Mail customers angry over recycling decision
SUMMIT COUNTY – Into the trash.
That’s what the majority of people at the Frisco post office said they will do with their junk mail after Summit Recycling Project (SRP) workers removed recycling bins from all Summit County post offices Thursday.
“It’ll just hit the trash can or the first Dumpster I see on the way home,” said Pam Scott of Frisco. “I’m not taking it home.”
Many Summit County citizens were outraged Thursday when they learned that regional post office operations manager Sheryl Wilson sent a memo to the post offices in her district telling employees to remove the recycling bins.
“We’re in the business of delivering the mail, not helping customers discard it,” Wilson said, adding that the no-
recycling policy hasn’t been enforced in the past, and she’s just trying to abide by the rules. “It’s really defeating the purpose when we turn around and provide additional spots for them to throw it out.”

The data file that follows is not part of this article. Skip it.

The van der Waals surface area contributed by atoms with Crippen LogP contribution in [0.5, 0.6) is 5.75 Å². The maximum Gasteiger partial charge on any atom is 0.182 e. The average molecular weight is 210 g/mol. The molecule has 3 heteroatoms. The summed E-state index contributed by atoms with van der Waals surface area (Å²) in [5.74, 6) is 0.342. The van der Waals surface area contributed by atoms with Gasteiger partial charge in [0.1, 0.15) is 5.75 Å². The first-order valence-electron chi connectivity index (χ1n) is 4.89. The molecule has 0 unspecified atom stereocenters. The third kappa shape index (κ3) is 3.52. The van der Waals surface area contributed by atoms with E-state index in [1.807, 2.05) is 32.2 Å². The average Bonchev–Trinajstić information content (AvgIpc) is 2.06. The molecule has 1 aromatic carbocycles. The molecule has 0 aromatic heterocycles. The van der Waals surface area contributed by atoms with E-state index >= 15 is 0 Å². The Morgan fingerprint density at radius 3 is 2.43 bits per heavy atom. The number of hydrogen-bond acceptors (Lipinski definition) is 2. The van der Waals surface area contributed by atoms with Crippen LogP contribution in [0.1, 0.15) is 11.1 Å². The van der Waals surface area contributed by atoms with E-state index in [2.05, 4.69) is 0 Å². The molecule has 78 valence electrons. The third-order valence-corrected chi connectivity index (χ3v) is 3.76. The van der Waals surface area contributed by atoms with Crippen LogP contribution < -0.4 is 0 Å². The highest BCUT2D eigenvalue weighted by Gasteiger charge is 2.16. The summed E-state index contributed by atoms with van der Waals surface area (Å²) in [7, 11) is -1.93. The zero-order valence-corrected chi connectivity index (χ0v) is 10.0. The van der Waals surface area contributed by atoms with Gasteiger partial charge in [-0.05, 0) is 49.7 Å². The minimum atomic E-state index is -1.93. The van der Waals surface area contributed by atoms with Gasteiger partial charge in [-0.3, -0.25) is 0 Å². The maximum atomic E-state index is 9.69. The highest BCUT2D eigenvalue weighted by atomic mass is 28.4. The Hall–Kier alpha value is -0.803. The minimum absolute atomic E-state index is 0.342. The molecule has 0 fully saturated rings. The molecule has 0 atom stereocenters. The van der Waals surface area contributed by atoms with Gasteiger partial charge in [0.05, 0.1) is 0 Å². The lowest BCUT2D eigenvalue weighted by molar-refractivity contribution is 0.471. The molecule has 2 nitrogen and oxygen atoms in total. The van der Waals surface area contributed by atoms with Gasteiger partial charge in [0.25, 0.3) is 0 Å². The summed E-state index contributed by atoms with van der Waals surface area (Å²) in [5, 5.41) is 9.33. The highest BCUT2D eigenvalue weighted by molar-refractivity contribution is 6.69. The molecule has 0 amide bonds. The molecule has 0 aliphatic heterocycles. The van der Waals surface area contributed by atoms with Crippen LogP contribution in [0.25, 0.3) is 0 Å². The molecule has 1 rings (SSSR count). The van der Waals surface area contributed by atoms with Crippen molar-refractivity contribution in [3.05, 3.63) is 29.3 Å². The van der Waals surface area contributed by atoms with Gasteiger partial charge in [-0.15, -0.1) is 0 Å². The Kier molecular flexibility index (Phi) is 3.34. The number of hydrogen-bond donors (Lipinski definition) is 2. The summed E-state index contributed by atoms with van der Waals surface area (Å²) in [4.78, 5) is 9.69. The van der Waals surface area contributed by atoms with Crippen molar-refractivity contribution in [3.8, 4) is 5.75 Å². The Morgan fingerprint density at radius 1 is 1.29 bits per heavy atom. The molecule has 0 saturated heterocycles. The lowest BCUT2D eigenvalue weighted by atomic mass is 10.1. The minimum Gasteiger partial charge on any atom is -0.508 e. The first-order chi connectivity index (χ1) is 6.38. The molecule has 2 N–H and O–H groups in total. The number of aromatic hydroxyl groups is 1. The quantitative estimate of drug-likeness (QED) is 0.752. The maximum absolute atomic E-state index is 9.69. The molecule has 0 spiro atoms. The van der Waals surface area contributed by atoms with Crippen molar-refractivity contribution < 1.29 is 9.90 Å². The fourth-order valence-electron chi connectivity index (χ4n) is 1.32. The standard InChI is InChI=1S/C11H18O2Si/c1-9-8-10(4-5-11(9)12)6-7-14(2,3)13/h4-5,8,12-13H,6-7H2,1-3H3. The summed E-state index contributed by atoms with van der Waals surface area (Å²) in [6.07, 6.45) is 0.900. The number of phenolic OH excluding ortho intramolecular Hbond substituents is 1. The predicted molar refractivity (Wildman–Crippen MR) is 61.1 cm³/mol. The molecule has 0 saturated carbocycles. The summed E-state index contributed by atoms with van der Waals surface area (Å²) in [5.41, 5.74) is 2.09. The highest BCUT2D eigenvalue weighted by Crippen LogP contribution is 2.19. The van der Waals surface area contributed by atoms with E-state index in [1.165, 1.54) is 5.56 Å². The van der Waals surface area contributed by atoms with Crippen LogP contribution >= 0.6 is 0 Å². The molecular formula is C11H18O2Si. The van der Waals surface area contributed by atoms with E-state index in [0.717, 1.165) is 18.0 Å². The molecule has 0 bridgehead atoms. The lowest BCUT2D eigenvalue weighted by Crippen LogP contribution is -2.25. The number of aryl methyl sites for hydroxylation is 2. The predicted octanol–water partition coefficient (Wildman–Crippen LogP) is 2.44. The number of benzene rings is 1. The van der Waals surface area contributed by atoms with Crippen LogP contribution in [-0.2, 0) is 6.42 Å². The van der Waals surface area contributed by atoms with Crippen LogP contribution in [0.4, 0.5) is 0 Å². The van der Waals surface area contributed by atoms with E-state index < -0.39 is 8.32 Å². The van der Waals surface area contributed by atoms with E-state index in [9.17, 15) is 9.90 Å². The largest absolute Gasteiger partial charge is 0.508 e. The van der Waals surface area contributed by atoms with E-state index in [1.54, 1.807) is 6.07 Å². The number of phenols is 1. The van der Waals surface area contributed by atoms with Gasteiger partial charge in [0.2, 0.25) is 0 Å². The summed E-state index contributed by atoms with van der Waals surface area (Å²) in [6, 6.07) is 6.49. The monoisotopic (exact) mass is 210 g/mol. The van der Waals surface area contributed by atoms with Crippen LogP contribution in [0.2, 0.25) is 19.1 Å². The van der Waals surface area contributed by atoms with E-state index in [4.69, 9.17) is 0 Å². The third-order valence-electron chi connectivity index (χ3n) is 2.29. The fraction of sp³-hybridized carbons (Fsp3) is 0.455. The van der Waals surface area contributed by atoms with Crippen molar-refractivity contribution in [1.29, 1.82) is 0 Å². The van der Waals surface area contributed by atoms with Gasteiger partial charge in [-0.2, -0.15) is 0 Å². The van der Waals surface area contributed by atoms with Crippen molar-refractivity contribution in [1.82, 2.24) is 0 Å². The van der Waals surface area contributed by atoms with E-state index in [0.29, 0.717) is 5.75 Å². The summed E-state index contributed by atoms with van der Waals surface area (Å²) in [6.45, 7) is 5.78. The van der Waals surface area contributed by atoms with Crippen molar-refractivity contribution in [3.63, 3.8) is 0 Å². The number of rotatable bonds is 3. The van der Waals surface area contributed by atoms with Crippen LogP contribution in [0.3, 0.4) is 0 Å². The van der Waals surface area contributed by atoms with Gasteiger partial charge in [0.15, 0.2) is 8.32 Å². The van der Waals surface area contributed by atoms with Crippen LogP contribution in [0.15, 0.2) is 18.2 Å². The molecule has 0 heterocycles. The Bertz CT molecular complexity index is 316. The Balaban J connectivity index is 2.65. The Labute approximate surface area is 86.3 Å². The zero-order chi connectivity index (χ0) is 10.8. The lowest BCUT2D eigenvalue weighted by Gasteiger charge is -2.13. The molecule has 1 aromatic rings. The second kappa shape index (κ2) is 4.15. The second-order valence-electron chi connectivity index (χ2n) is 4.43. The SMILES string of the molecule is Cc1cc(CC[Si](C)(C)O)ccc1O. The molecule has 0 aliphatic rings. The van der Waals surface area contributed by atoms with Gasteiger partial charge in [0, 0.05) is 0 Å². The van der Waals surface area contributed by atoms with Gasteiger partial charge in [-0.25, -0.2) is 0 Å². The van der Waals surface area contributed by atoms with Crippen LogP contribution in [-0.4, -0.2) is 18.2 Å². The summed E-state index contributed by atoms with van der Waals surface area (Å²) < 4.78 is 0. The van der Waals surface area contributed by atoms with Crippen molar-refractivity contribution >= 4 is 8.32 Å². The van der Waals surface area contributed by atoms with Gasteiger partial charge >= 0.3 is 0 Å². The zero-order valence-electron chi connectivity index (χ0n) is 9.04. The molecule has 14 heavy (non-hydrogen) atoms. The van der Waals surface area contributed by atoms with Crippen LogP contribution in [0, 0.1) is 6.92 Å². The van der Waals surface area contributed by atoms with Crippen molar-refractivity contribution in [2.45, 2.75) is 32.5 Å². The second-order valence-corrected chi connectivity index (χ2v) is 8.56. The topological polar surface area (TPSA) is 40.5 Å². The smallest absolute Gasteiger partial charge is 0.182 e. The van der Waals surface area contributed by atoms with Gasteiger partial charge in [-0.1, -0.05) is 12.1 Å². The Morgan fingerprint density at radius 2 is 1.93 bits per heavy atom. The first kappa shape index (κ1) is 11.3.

Wilson also said the recycling decision concerns issues of customers’ security and privacy.
Still, customers have come to expect the recycling service.
“I’ll just throw it out,” said Brian Holt of Frisco of his junk mail. “I don’t want it. I didn’t ask for it in my box. I just recycled five pounds of paper. They’re going to have to put a Dumpster in here.”
Brian Miller of Breckenridge agrees.
“Not having that opportunity is a huge bummer. This is just wrong,” the Breckenridge man said. “Ninety percent of the people are just going to throw it (their mass mailers) away.”